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Odd parity

  • Thread starter sammie194
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1. The question
The following message was originally transmitted with odd parity in each short bit string.
In which strings have errors definitely occurred?

11001 11011 10110 00000 11111 10001
10101 00100 01110

2. The attempt at a solution

It says that it is transmitted with odd parity originally, so do I only have to look if the bit string has an odd or even number of ones? Or do I have to add an parity number, and how would I do that?

Let's say I only have to look at odd/even, answer would be:
11011, and 10001 as these have even 1 numbers. What about the 00000? It doesn't have any ones so not odd, and not even, that's not an error right?

I've seen in the explanation that an parity number is added, but for some reason they add sometimes 0, and sometimes 1. They add 0 when the 1's are already odd, and a 1 as parity number if it's even, to make it odd. I'm kinda confused by this, as this will make every string odd, so there wouldn't be any errors?


I might be thinking weird, but I can't seem to understand how this works.
Can anyone please explain this to me?

Many thanks!
CSM
 

Answers and Replies

  • #2
cepheid
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I've seen in the explanation that an parity number is added, but for some reason they add sometimes 0, and sometimes 1. They add 0 when the 1's are already odd, and a 1 as parity number if it's even, to make it odd. I'm kinda confused by this, as this will make every string odd, so there wouldn't be any errors?
What you're missing here is that if you are using a parity bit, this extra bit is added BEFORE transmission, not afterwards.

Afterwards, during the error checking, what this ensures is that if no single bit errors have occurred, the message (including parity bit) will have the specified parity. If it doesn't, you conclude that a bit error has occurred.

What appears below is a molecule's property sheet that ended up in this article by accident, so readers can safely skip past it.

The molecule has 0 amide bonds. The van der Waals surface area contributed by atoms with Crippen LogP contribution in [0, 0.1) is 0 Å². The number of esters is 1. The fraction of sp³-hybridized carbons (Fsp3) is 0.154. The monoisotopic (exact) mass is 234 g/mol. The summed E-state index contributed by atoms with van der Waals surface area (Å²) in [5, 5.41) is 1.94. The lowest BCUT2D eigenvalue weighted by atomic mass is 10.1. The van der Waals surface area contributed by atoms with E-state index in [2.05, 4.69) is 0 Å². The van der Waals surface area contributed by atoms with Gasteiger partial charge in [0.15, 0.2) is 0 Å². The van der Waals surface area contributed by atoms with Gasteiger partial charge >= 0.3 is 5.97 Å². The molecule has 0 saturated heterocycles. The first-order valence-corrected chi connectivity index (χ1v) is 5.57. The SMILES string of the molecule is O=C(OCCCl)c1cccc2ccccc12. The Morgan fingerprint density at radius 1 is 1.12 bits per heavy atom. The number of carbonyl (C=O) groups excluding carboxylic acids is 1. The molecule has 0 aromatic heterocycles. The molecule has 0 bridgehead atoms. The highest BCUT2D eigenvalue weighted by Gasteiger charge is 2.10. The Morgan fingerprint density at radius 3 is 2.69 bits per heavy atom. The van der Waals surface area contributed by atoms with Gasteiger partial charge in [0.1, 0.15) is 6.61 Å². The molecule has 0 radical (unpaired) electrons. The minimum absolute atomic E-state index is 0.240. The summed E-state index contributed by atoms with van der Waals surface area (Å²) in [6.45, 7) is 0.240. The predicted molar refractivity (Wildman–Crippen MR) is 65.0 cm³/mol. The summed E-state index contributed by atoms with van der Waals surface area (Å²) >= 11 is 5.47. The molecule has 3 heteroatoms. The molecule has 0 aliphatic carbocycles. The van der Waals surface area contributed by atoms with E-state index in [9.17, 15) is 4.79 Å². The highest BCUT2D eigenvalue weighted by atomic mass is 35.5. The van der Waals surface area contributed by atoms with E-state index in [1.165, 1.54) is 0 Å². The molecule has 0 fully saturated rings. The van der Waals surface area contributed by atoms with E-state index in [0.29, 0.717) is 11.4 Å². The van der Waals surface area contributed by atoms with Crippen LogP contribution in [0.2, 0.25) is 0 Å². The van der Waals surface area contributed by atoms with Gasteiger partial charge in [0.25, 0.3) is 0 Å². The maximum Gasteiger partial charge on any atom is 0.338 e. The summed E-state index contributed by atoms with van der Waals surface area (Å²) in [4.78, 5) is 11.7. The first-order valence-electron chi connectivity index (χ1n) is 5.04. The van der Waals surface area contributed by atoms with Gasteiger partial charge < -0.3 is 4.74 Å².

Example, suppose you are using odd parity. Your message *including* the extra parity bit must therefore always have an odd number of ones. So, if you want to transmit a 4 bit message 1001, you'd add a fifth parity bit. In this case, it would be a 1, in order to make the parity odd. 10011. If you receive 11011, you have even parity, which tells you that a bit error has occurred. (But it doesn't tell you WHICH bit is wrong, since that would require foreknowledge of the message, in which case why would it need to be sent?).

A single parity bit can only detect an ODD number of bit errors. If an even number of bit errors occurs, your error check will come out with the correct parity, even though the message is wrong. E.g. if 10011 becomes 01011 upon receipt (TWO bits have been flipped), your error check will tell you that you have odd parity and that the message is correct, even though it is not.
 
  • #3
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So the parity bits are already added, this would mean that bit string: 11011, and 10001 still have an even amount of ones. This would mean that 11011 and 10001 would be the errors. However this is a single bit parity, so there needs to be an odd number of bit errors for it to be an definite error. I have 2 errors, which is even. So what would the answer be?